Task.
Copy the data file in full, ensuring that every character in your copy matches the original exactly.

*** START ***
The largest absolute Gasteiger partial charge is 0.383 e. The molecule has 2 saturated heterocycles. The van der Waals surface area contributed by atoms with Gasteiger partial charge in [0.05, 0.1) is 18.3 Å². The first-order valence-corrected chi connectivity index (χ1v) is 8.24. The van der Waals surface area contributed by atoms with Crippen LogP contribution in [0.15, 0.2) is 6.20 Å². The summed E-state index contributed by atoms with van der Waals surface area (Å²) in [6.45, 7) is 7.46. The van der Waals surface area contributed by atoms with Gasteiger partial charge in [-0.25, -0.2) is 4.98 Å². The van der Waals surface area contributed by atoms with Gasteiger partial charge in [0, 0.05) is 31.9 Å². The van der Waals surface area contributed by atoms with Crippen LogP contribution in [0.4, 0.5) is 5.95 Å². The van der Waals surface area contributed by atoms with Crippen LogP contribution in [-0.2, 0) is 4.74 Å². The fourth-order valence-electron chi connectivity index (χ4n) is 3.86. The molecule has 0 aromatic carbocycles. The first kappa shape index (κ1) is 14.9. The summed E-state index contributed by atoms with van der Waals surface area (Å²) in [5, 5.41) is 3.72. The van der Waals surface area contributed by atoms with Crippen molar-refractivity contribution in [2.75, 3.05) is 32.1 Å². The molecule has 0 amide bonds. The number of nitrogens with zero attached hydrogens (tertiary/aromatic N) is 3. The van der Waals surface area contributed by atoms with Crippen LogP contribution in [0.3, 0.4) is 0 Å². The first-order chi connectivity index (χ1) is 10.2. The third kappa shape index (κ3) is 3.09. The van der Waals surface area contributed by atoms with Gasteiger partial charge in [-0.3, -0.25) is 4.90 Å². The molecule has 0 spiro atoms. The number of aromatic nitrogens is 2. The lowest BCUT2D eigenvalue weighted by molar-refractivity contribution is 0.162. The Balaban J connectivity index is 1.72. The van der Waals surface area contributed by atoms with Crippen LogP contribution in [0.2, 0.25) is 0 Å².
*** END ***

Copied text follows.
The largest absolute Gasteiger partial charge is 0.383 e. The molecule has 2 saturated heterocycles. The van der Waals surface area contributed by atoms with Gasteiger partial charge in [0.05, 0.1) is 18.3 Å². The first-order valence-corrected chi connectivity index (χ1v) is 8.24. The van der Waals surface area contributed by atoms with Crippen LogP contribution in [0.15, 0.2) is 6.20 Å². The summed E-state index contributed by atoms with van der Waals surface area (Å²) in [6.45, 7) is 7.46. The van der Waals surface area contributed by atoms with Gasteiger partial charge in [-0.25, -0.2) is 4.98 Å². The van der Waals surface area contributed by atoms with Gasteiger partial charge in [0, 0.05) is 31.9 Å². The van der Waals surface area contributed by atoms with Crippen LogP contribution in [0.4, 0.5) is 5.95 Å². The van der Waals surface area contributed by atoms with Crippen LogP contribution in [-0.2, 0) is 4.74 Å². The fourth-order valence-electron chi connectivity index (χ4n) is 3.86. The molecule has 0 aromatic carbocycles. The first kappa shape index (κ1) is 14.9. The summed E-state index contributed by atoms with van der Waals surface area (Å²) in [5, 5.41) is 3.72. The van der Waals surface area contributed by atoms with Crippen molar-refractivity contribution in [2.75, 3.05) is 32.1 Å². The molecule has 0 amide bonds. The number of nitrogens with zero attached hydrogens (tertiary/aromatic N) is 3. The van der Waals surface area contributed by atoms with Crippen LogP contribution in [0.3, 0.4) is 0 Å². The first-order chi connectivity index (χ1) is 10.2. The third kappa shape index (κ3) is 3.09. The van der Waals surface area contributed by atoms with Gasteiger partial charge in [-0.3, -0.25) is 4.90 Å². The molecule has 0 spiro atoms. The number of aromatic nitrogens is 2. The lowest BCUT2D eigenvalue weighted by molar-refractivity contribution is 0.162. The Balaban J connectivity index is 1.72. The van der Waals surface area contributed by atoms with Crippen LogP contribution in [0.2, 0.25) is 0 Å².